• More…
      • Debit Card – Responsible use helps financial institutions decide to give you an actual credit card
      • Pre-paid credit cards
      • Credit Card/Department store cards
      • Signature Loans - loan not backed by collateral; personal loan
      • Secured Loans – tied to something you own
  • Barriers That Come Up
      • Divorce/Separation
      • Death in the family
      • Loss of income
      • Illness
      • Surgery
      • Cut in wage/hours at work
  • What Makes You Look Bad
      • No credit – This is when you have no type of credit.
      • To much credit – To many credit cards, loans, or lines of credit. With or without balances. Potential debt.
      • Having many jobs and/or addresses – Instability is shown when you move to often or have many different jobs.
      • No Savings – living beyond your means
      • Bad Pay History – payments are behind or have been behind.
      • Having Judgments Against You– bills that have been sent to attorneys for collection.
  • Improving Your Score
    • There is no quick fix.
    • It takes time and work to improve your score
    • With that:
      • Get copies of your credit report (1 Free a Year) from annualcreditreport.com
      • Send a letter to the credit agencies and creditors asking to fix inaccuracies, with proof of inaccuracy
      • If needed, contact you creditors to add accounts to your file ( for “insufficient credit file” or “no credit file.”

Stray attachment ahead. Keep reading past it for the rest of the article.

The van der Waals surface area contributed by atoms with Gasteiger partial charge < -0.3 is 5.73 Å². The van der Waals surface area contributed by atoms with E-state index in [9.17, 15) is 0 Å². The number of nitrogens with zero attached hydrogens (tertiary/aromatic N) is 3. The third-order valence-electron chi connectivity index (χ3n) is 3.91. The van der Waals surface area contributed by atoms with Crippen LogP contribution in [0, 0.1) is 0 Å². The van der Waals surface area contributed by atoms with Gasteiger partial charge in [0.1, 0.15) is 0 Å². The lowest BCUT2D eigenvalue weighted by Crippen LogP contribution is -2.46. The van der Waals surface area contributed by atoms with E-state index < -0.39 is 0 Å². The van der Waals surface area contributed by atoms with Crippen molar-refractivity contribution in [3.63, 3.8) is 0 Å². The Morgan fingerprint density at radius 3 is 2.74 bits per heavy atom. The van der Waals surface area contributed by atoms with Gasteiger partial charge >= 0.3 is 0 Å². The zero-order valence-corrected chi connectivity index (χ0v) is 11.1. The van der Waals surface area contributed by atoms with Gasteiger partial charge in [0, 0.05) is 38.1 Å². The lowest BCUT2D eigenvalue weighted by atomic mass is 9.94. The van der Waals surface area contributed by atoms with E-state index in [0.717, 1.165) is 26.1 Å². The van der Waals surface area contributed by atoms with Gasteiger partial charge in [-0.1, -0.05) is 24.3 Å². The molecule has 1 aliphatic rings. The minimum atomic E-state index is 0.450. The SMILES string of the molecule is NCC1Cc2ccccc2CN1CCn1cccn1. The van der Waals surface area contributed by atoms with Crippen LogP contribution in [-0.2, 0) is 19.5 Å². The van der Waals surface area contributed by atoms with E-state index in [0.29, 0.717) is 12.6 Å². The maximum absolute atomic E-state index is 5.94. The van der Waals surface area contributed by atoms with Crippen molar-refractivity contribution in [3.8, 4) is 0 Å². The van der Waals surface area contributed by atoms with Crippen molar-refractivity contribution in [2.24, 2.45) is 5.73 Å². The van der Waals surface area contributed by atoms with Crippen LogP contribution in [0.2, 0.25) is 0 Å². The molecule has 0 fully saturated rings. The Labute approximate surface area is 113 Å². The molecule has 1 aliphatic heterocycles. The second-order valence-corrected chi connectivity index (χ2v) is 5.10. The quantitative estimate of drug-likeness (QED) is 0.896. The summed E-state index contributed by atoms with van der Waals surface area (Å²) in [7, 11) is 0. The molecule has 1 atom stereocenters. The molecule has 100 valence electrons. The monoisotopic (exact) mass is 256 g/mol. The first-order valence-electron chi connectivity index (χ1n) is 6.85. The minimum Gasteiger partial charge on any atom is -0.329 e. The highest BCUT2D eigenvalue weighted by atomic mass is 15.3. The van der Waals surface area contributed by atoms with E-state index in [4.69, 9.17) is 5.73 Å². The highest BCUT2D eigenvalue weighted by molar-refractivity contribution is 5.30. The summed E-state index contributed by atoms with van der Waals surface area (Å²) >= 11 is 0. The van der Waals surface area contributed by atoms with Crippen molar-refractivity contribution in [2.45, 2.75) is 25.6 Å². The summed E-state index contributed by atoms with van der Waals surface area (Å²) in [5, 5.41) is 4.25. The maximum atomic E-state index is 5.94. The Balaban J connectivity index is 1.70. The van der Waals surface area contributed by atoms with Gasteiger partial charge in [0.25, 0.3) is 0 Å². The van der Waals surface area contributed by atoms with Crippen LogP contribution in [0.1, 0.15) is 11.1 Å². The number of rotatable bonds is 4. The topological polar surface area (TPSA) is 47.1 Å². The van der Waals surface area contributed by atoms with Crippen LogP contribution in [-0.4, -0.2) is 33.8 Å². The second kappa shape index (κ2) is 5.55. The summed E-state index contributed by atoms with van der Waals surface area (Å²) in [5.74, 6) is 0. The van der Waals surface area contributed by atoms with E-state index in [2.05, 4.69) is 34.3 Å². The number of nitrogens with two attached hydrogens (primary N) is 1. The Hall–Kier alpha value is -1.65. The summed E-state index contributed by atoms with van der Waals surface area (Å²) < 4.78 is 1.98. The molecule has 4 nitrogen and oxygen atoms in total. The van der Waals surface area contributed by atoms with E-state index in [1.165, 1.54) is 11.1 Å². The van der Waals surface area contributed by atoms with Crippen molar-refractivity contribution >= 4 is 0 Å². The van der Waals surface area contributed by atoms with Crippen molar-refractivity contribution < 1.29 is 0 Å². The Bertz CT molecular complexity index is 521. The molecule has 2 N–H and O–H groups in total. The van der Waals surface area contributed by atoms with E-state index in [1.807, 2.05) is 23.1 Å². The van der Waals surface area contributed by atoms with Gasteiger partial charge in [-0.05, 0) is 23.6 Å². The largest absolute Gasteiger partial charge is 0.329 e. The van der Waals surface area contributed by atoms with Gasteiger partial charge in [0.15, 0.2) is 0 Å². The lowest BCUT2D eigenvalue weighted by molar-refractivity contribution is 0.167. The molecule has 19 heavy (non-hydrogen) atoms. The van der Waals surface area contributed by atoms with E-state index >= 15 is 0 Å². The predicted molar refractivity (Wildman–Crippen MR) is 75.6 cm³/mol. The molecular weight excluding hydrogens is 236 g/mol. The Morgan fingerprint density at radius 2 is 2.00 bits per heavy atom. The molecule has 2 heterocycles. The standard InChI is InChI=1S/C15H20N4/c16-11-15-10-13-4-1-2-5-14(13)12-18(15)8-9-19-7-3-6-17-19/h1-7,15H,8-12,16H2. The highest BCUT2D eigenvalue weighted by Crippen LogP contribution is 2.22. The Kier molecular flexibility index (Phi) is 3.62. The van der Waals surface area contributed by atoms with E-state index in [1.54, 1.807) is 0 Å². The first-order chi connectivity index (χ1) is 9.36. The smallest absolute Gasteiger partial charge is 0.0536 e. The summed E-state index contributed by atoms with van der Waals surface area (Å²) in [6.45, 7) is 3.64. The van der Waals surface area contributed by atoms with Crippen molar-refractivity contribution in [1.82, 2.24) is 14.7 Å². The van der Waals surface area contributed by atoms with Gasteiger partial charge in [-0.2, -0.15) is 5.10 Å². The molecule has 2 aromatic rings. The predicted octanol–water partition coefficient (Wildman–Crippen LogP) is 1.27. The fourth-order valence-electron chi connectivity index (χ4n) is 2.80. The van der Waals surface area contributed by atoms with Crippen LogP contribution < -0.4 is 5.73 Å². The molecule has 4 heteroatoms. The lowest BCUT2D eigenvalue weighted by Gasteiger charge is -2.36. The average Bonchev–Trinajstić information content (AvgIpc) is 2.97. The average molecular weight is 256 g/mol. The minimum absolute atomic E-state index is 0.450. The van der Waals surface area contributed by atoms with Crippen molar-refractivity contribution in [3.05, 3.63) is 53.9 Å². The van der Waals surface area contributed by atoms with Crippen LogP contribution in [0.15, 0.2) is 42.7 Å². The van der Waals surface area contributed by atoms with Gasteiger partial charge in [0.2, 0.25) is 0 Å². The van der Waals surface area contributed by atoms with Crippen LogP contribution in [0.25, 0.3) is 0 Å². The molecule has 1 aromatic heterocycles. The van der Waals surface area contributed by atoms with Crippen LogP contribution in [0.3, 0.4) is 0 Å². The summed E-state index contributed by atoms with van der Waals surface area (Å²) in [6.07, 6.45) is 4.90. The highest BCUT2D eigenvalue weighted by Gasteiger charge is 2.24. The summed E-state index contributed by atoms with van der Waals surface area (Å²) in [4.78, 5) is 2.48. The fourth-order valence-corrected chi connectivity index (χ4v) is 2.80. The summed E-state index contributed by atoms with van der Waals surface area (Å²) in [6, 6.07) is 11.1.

• What you can do continued…
    • Your best bet always is to contact your creditor directly and as soon as you are having problems making payments.
    • Check with local programs for assistance
      • Salvation Army
      • Western Arizona Council of Governments
      • Your church
      • YPIC
      • DES
      • JOBS
      • Money Management International
  • More Steps You Can Take
    • Create and stick to a budget
    • Take control of your spending or get help if you cannot
    • Change your spending first – cut cable, internet, subscriptions, and personal things (nails, hobbies, etc.)
    • Income – stop unnecessary withholdings, talk to tax advisor, take on odd or part-time job is possible.
    • Remember this is short-term!
    • Credit counseling from a reputable organization (Remember what to watch our for)
    • Debt consolidation
    • Bankruptcy (LAST RESORT!!!!!)
  • What to avoid
      • Companies or Programs That :
    • Charges fees before it settles your debt . Starting October 27, 2010, companies that sell debt relief services by phone cannot charge or collect a fee before they settle or reduce your debt.
    • Promises that unsecured debts can be paid off for pennies on the dollar. No guarantee that any creditor will accept partial payment of a legitimate debt.
    • Requires substantial monthly service fees and demands payment of a percentage of what they’ve supposedly saved you. You man end up paying more in fees than if you paid your original debt
  • Continued…
    • Tells you to stop making payments to or communicating with your creditors. If you stop making payments on a credit card, expect late fees and interest to be added to the amount you owe each month.
    • Claims that creditors never sue people for not paying their unsecured debts. Creditors may have the right to sue you to recover the money you owe. The can also garnish your wages or put a lien on your home.
    • Claims that they can remove accurate negative information from your credit report. The truth is that no company or person can remove negative information from your credit report that is accurate and timely. It’s illegal.
  • Sources
    • Federal Trade Commission Money Matters
    • Annualcreditreport.com
    • http://www.ftc.gov/credit
    • http://www.ftc.gov/bcp/edu/pubs/consumer/credit/cre26.shtm